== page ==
At The Closing Table From the January/February 2012 issue of
Sean Snaith, Ph.D., is director of the Institute for Economic Competitiveness, College of Business Administration, University of Central Florida. Orlando REALTOR® spoke with him about the economic conditions influencing Orlando's housing market.
What economic trends in the Orlando area will guide the real estate market in 2012?
The linchpin for stabilization of Orlando's housing market is the state of the labor market. We really need to see the labor market improve, to see the employment rate come down, and to see payroll job growth pick up. Payroll jobs create a demand for housing, while high unemployment continues to put foreclosures into the pipeline and that puts downward pressure on prices. So the labor market truly is at the core of the turnaround in real estate.
What percentage of annual job growth is needed for a positive impact on housing?
There's not a golden mean as far as job growth is concerned. We need to see fairly robust job growth — above 2.5 percent — before we start to see some measureable difference in the housing market. We've lost a tremendous number of jobs in Florida, and climbing out of that hole is going to take many years. It's a process that will unfortunately take a lot of time. I've referred in the past to labor as the scar that's left over on our economy from this economic and financial trauma. Unfortunately, that scar is prominent and is going to be slow to fade. What we are seeing now, this low 1 percent-type growth, is not going to do it. The labor market has been improving, but it's been improving at such a slow pace that it's not sufficient enough to overcome the supply side influences from distressed properties. I do believe 2013 and 2014 will see higher rates of job creation, and that's when we'll really see some positive benefits for housing.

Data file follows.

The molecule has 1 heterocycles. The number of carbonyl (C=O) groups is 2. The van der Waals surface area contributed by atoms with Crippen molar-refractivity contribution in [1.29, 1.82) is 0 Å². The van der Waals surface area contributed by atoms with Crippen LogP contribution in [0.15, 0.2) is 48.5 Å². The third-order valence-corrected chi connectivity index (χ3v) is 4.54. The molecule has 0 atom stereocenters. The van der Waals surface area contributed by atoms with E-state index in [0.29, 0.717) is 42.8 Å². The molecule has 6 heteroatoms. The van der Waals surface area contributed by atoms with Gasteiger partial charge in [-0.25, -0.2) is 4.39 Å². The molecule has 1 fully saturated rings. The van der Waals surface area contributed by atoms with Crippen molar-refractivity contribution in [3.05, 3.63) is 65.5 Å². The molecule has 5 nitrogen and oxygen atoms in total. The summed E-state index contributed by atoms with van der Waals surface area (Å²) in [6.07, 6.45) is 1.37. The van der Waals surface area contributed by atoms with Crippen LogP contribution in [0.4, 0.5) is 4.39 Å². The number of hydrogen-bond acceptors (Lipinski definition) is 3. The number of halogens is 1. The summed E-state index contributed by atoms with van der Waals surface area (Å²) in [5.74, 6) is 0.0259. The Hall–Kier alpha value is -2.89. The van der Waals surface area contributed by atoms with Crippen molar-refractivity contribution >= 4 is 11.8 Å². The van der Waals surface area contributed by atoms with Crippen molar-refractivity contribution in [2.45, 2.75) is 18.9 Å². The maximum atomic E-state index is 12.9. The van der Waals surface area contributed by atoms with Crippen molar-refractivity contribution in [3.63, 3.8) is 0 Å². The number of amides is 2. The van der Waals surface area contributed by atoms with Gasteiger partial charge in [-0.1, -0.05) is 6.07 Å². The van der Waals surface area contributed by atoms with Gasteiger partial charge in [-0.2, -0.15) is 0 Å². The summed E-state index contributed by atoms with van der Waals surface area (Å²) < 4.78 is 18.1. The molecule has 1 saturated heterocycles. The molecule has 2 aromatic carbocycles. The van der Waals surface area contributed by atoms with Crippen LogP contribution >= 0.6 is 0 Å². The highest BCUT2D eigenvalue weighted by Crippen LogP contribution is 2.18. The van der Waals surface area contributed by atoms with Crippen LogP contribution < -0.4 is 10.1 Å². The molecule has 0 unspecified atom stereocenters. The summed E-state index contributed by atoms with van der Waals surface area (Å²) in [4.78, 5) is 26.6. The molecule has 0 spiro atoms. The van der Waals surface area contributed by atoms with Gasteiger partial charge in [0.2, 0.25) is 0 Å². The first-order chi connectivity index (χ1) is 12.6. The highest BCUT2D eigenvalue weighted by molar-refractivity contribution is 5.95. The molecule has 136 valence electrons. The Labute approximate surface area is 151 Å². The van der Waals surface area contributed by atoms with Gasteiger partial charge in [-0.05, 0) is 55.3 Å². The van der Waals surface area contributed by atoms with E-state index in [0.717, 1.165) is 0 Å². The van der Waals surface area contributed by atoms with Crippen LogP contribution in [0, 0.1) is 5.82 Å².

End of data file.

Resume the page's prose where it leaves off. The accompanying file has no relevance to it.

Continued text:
What represents a sign of optimism and opportunity for the Orlando real estate market?
There are a number of things to be optimistic about, starting with the census results. Population growth in Orlando will continue to be strong over the next decade or two. Central Florida and the I-4 corridor is the new breadbasket in Florida, and this is where job growth and economic growth will be the strongest in the state. In the nearer term I think the Medical City is finally poised to deliver on all of its promise in terms of creating jobs, boosting the economy, and providing a shot in the arm for the housing sector as well.
What concerns you most about the current state of Orlando's housing market?
My greatest concern is the imbalance between supply and demand created by foreclosures, which is placing downward pressure on home values. With every dollar that the value of a home declines, that's one dollar less in homeowner wealth or one dollar further underwater on a mortgage. And of course that feeds back into consumers' spending behavior, and we get a vicious circle of feedback between the consumption, labor, and housing markets.
What actions can REALTORS® take to improve Orlando's economic conditions and its housing market?